Support of the German Research Foundation (DFG), project number GRK 2260, BIOQIC is acknowledged.


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Figure 1: AFI sequence diagram were two successive rf pulses are played out with the same flip angle but different TR’s (a).To combine AFI with the radial phase encoding trajectory each point in the phase encode (PE) plane is successively acquired with short TR1 and long TR2 along the read out (RO) direction (b). K-space data is retrospectively binned into different motion states with the help of a respiratory self navigator signal, each bin is reconstructed and FA maps for different motion states can be acquired.

Figure 2: Comparison between cartesian AFI and RPE- AFI for a transversal(top) and sagittal(bottom) view (a). The Bland-Altman plot shows the pixelwise difference of the FA values from the RPE and cartesian scan as a function of mean pixel FA with mean difference $$$\overline{\Delta\alpha}_{\text{BP}}=-0.5°\pm2.8°$$$ calculated in yellow dashed ROI(50x50x100mm³).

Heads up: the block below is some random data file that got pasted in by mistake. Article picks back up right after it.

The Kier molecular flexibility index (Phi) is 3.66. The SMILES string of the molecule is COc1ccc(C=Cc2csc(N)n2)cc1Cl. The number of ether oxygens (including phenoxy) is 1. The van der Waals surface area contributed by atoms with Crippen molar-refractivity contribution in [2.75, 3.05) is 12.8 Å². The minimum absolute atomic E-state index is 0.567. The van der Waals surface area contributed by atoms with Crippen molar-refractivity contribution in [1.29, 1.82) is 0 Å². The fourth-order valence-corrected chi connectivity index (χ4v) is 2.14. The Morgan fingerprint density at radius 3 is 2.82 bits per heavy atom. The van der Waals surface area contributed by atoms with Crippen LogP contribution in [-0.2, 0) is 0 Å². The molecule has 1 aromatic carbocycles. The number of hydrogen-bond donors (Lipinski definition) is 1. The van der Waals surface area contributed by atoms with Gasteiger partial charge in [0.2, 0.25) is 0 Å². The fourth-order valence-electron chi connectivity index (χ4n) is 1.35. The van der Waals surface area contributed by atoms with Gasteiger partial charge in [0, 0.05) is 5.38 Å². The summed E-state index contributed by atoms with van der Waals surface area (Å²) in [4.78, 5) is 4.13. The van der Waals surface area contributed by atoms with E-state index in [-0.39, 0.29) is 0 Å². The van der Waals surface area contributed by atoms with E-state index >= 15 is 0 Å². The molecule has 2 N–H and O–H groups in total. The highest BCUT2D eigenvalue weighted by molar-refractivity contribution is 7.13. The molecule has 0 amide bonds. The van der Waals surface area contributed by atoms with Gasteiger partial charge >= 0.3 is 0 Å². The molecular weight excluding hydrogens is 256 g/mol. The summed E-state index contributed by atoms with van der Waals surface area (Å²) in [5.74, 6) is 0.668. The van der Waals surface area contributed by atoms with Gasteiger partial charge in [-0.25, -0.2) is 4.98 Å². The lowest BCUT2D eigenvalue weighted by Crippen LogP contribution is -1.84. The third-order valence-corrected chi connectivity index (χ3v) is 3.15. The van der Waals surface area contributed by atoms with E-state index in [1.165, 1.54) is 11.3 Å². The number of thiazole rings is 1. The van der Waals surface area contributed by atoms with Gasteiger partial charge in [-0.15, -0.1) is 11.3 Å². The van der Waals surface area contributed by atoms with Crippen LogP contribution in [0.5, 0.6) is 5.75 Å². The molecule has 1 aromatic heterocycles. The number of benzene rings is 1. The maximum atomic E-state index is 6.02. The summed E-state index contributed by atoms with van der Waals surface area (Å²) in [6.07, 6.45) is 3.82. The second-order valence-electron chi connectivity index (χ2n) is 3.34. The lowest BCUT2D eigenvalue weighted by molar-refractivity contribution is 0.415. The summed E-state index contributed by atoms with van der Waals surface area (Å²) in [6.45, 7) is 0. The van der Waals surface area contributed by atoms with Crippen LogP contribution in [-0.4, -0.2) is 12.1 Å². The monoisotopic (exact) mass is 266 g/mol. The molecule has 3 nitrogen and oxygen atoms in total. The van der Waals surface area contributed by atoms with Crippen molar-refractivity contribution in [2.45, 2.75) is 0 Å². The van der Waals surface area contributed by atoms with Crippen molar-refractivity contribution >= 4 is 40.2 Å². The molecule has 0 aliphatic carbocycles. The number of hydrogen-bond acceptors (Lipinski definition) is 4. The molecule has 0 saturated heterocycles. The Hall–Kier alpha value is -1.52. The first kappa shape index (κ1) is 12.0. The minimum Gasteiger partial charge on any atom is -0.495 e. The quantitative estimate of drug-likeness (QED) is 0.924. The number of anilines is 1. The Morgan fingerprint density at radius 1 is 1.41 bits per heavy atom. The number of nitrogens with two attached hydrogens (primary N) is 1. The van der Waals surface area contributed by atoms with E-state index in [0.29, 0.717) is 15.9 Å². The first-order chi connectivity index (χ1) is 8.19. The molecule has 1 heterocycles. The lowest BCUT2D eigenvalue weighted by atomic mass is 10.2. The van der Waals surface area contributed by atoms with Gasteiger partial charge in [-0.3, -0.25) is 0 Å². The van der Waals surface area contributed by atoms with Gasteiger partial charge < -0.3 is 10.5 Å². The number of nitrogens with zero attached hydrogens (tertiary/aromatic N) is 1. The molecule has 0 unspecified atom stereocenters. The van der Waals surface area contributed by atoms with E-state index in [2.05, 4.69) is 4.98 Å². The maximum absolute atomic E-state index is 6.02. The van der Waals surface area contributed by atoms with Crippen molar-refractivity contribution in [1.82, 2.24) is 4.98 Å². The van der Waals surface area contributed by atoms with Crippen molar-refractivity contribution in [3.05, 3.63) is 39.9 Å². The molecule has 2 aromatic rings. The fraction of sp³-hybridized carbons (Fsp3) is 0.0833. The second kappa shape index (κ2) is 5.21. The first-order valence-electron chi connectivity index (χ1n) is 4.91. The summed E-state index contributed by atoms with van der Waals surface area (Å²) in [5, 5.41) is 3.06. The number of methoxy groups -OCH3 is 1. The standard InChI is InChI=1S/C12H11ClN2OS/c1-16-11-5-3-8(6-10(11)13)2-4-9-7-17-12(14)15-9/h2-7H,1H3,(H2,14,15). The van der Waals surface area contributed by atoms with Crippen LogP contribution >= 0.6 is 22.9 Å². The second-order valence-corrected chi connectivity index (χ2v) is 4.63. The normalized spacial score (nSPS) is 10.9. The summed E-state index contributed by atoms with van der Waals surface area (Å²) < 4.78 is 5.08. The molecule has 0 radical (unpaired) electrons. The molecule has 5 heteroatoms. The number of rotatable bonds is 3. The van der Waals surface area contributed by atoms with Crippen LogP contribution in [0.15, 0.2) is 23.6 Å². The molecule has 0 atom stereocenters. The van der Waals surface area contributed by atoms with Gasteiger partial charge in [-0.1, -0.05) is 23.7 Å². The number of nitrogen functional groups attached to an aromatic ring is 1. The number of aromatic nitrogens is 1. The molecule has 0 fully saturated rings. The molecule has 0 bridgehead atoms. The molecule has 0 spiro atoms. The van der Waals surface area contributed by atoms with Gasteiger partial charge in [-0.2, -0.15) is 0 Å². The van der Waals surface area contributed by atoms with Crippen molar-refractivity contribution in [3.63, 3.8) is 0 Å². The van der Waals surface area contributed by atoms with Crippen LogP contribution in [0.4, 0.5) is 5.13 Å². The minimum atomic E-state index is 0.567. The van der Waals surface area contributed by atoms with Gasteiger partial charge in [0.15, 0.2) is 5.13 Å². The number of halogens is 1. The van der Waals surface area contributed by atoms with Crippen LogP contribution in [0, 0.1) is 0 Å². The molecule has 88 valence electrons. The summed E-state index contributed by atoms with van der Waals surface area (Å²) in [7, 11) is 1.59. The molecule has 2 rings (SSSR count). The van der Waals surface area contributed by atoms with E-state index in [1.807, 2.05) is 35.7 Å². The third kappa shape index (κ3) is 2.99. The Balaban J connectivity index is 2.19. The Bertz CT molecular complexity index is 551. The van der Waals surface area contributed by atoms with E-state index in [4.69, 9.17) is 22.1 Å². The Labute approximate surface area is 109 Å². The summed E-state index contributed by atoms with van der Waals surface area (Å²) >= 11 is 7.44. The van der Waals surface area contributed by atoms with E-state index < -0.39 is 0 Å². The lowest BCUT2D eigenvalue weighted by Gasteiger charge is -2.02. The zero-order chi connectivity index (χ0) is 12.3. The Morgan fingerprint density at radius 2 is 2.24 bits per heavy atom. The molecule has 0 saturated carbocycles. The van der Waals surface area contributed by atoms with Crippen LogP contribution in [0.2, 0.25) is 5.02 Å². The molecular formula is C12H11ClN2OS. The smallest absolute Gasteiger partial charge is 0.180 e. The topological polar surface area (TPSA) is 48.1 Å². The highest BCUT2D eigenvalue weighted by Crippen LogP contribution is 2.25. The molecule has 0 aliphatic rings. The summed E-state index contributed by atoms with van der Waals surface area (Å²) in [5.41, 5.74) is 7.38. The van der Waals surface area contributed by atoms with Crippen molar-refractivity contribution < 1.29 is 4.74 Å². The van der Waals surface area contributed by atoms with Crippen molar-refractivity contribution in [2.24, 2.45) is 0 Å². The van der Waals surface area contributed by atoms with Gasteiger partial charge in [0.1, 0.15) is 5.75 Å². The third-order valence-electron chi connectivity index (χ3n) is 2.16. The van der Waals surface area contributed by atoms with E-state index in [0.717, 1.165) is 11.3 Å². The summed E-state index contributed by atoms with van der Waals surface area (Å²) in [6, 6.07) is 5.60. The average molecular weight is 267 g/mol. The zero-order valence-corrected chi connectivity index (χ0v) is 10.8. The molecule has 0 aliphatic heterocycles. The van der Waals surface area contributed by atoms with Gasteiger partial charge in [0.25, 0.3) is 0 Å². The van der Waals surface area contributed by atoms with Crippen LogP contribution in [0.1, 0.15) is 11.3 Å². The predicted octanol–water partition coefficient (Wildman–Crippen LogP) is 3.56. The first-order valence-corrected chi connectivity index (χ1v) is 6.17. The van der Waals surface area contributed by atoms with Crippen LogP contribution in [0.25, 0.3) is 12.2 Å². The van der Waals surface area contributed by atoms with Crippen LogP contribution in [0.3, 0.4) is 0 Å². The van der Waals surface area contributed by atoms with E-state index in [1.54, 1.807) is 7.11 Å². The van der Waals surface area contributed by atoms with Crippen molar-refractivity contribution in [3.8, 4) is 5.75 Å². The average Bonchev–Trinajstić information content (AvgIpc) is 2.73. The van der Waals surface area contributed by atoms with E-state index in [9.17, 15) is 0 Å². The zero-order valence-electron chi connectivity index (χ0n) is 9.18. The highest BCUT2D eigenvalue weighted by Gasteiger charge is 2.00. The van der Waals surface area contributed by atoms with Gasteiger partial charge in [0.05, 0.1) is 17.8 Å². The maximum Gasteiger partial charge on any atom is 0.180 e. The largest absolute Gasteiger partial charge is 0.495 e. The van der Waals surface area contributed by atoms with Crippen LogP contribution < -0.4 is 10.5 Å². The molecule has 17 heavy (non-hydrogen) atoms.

Figure 3: a) AFI-map in transversal (left) and sagittal view (right), obtained from a cartesian AFI reference scan and compared with the RPE-AFI results; b) Bland-Altman plot of the pixelwise difference between cartesian AFI and RPE-AFI results with mean difference $$$\overline{\Delta\alpha}_{\text{H}}=-0.9°\pm3.4°$$$ calculated in yellow dashed ROI(84x84x84mm³).

Figure 4:a) Images of steady state signal S1 and S2 for both exhale and inhale (top) with corresponding calculated RPE-AFI FA map (bottom) are shown. Dashed yellow boxes for exhale and inhale were used to calculate mean FA for exhale $$$\bar\alpha_\text{exhale}=51°$$$ and inhale $$$\bar{\alpha}_\text{inhale}=56°$$$.

Table 1 Sequence parameter for cartesian AFI and RPE-AFI sequence. Body phantom, 7 Tesla brain and 3 Tesla abdomen examination.

*percentage of additionally aquiered phase encode points with respect to nyquist criterion

Proc. Intl. Soc. Mag. Reson. Med. 27 (2019)